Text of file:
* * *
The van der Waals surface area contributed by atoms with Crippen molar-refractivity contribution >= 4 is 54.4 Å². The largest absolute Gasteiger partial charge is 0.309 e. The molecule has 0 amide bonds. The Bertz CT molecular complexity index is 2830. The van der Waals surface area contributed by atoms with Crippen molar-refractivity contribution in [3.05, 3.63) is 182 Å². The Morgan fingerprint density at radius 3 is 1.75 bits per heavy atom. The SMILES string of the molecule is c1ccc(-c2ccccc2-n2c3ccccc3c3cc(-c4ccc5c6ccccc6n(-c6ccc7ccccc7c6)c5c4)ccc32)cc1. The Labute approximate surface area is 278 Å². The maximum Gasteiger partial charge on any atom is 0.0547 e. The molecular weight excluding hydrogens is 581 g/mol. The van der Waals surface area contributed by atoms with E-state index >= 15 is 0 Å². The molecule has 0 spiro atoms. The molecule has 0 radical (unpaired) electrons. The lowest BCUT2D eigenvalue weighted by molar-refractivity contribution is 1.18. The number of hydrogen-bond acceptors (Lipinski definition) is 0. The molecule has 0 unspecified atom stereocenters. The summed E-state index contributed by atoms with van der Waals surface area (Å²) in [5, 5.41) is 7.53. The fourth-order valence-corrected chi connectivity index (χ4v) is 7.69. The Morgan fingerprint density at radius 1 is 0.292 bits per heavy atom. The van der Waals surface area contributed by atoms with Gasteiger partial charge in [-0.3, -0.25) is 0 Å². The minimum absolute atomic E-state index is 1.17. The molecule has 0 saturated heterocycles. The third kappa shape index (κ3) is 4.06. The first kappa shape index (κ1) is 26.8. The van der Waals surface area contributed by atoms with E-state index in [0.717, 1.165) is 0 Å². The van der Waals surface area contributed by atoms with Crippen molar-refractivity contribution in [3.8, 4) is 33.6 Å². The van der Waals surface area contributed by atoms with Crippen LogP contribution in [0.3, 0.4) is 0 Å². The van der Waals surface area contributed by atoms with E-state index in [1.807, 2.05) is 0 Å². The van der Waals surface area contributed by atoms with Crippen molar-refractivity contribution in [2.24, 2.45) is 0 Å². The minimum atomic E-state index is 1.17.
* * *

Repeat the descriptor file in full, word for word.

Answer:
The van der Waals surface area contributed by atoms with Crippen molar-refractivity contribution >= 4 is 54.4 Å². The largest absolute Gasteiger partial charge is 0.309 e. The molecule has 0 amide bonds. The Bertz CT molecular complexity index is 2830. The van der Waals surface area contributed by atoms with Crippen molar-refractivity contribution in [3.05, 3.63) is 182 Å². The Morgan fingerprint density at radius 3 is 1.75 bits per heavy atom. The SMILES string of the molecule is c1ccc(-c2ccccc2-n2c3ccccc3c3cc(-c4ccc5c6ccccc6n(-c6ccc7ccccc7c6)c5c4)ccc32)cc1. The Labute approximate surface area is 278 Å². The maximum Gasteiger partial charge on any atom is 0.0547 e. The molecular weight excluding hydrogens is 581 g/mol. The van der Waals surface area contributed by atoms with E-state index >= 15 is 0 Å². The molecule has 0 spiro atoms. The molecule has 0 radical (unpaired) electrons. The lowest BCUT2D eigenvalue weighted by molar-refractivity contribution is 1.18. The number of hydrogen-bond acceptors (Lipinski definition) is 0. The molecule has 0 unspecified atom stereocenters. The summed E-state index contributed by atoms with van der Waals surface area (Å²) in [5, 5.41) is 7.53. The fourth-order valence-corrected chi connectivity index (χ4v) is 7.69. The Morgan fingerprint density at radius 1 is 0.292 bits per heavy atom. The van der Waals surface area contributed by atoms with Gasteiger partial charge in [-0.3, -0.25) is 0 Å². The minimum absolute atomic E-state index is 1.17. The molecule has 0 saturated heterocycles. The third kappa shape index (κ3) is 4.06. The first kappa shape index (κ1) is 26.8. The van der Waals surface area contributed by atoms with E-state index in [0.717, 1.165) is 0 Å². The van der Waals surface area contributed by atoms with Crippen molar-refractivity contribution in [3.8, 4) is 33.6 Å². The van der Waals surface area contributed by atoms with Crippen LogP contribution in [0.3, 0.4) is 0 Å². The van der Waals surface area contributed by atoms with E-state index in [1.807, 2.05) is 0 Å². The van der Waals surface area contributed by atoms with Crippen molar-refractivity contribution in [2.24, 2.45) is 0 Å². The minimum atomic E-state index is 1.17.